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Spatial (geographic) data clustering: library of algorithms, create and test customized formulations using data simulations, visualization, map data utilities.

Project description

Analytical regionalization (also known as spatially constrained clustering) is a scientific way to decide how to group a large number of geographic areas or points into a smaller number of regions based on similarities in one or more variables (i.e., income, ethnicity, environmental condition, etc.) that the researcher believes are important for the topic at hand. Conventional conceptions of how areas should be grouped into regions may either not be relevant to the information one is trying to illustrate (i.e., using political regions to map air pollution) or may actually be designed in ways to bias aggregated results. For a literature review on spatially constrained algorithms see [Murtagh1985], [Gordon1996], [Duque_Ramos_Surinach2007].

Working with arbitrary spatial units may lead to aggregation problems such as the modifiable areal unit problem, the small numbers problem, spurious spatial autocorrelation, aggregation bias, aggregation error (in location allocation problems). Analytical regions arise as a way to minimize this type of problems.

Developer team

Juan C. Duque (Director and Co-founder)

Boris Dev (Co-founder)

Alejandro Betancourt

Jose L. Franco

Clustering a regular lattice:

import clusterpy
n100 = clusterpy.importArcData("clusterpy/data_examples/n100")
n100.cluster('arisel', ['SAR1'], 6, wType='rook', inits=10, dissolve=1)

Clustering California:

import clusterpy
calif = clusterpy.importArcData("clusterpy/data_examples/CA_Polygons")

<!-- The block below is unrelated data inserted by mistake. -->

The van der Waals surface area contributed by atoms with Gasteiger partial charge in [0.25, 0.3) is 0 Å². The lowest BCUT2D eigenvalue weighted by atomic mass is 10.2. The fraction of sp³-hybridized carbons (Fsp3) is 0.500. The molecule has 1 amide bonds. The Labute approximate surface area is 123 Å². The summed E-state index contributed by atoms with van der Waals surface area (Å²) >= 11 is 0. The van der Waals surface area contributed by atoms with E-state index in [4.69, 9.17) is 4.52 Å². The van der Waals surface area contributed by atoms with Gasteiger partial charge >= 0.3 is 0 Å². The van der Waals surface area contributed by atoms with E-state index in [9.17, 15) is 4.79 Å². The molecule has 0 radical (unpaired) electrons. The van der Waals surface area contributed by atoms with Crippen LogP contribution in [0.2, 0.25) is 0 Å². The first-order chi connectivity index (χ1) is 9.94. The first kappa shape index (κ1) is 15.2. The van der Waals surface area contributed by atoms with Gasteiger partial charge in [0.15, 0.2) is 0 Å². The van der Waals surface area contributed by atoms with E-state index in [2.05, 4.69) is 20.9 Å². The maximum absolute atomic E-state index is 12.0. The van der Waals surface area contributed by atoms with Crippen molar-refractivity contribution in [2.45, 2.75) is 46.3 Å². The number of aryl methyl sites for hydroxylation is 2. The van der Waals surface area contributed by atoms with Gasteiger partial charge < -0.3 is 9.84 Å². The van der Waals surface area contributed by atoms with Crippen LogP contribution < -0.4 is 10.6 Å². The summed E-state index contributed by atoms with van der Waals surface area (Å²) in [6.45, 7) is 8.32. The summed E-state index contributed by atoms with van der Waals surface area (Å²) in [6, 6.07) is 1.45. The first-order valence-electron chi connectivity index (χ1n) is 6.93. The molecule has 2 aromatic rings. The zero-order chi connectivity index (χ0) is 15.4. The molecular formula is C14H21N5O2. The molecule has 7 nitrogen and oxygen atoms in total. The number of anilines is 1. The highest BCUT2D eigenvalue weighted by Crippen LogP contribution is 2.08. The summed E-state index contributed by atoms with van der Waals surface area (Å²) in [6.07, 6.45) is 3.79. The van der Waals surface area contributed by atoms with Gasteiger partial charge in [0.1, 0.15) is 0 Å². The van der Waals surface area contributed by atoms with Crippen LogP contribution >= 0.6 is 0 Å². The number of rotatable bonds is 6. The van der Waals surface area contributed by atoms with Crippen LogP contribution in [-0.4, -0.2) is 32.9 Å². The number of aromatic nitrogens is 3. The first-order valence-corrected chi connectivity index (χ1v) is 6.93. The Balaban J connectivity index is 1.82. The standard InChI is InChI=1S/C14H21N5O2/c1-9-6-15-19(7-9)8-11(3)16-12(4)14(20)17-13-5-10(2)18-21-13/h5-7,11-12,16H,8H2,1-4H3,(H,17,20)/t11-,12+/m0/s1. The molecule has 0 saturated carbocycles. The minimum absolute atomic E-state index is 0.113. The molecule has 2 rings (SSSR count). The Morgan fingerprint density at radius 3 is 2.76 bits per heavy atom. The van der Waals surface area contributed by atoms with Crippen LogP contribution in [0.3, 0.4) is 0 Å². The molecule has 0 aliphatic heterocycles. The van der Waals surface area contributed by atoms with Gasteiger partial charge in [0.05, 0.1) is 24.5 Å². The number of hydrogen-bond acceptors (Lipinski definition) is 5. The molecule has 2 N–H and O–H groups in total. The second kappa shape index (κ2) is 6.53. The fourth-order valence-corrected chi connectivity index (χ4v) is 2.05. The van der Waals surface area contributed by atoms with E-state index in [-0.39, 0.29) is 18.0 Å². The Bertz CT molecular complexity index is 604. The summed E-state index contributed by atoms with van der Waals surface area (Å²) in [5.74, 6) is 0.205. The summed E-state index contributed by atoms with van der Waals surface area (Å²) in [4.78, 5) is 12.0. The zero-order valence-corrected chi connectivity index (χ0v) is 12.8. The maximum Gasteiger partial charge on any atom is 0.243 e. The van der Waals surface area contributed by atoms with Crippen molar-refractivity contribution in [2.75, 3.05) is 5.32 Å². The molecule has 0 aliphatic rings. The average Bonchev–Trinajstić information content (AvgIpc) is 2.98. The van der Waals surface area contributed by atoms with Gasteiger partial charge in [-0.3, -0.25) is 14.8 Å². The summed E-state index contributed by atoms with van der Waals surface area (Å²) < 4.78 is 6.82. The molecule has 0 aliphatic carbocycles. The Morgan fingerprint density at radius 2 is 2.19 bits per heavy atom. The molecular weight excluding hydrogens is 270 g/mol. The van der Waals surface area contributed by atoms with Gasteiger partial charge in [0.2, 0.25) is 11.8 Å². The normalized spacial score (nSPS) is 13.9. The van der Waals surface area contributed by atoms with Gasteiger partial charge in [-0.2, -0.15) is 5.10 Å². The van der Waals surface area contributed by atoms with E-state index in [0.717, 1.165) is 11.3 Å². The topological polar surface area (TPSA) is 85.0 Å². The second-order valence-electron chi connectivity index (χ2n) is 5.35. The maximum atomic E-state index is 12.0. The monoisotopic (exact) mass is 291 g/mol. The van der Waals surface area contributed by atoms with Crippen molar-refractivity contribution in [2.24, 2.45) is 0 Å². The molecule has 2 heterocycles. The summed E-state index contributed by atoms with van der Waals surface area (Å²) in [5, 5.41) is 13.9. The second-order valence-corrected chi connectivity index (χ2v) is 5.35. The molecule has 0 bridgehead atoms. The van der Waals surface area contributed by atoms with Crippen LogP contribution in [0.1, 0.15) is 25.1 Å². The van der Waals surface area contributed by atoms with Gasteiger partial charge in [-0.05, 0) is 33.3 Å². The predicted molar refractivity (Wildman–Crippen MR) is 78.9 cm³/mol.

calif.cluster('arisel', ['PCR2002'], 9, wType='rook', inits=10, dissolve=1)

Special features

  • Customized analytical regionalizations based on the following user specifications/inputs:
    • Key areal attribute to regionalize on: User regionalizes (or clusters) data based on different variables she considers important for her problem at hand. (i.e., use your own analytical regions versus normative or administrative regions)
    • Maximum or minimum number of regions.
    • Threshold conditions of the maximum or minimum value that all regional clusters must meet for a given variable (i.e., a minimum threshold for a social or business project might be for all regions to have at least 100,000 people, or for an ecological project regions should have an area of at least 100 square miles).
    • Spatial contiguity constraints (W matrix , GAL, GWT formats), or they will be created for you based the shared geographic borders of your areal units.
    • Time-series signature clustering: not only can areas by clustered by a cross-sectional variable, but also by the correlation of their time-series signatures of the variable.
    • Non-geographic clustering: In a more general sense, our algorithms can also be extended to cluster non-geographic units based given some sort of a priori spatial (or topological) constraint.
  • Create New ESRI shapefiles:
    • Create new variables, dissolve a map based on a solution from an aggregation variable and export all this new information as a new shapefile with just one command.
  • Current algorithms:

Help and documentation

Online documentation

clusterPy 0.9.9

Python shell help system

After importing clusterPy you can use the CPhelp command for more information about a function:

To see the help of a class, in this case ‘’Layer’’, type:

import clusterpy

For a specific function, just type the name of the function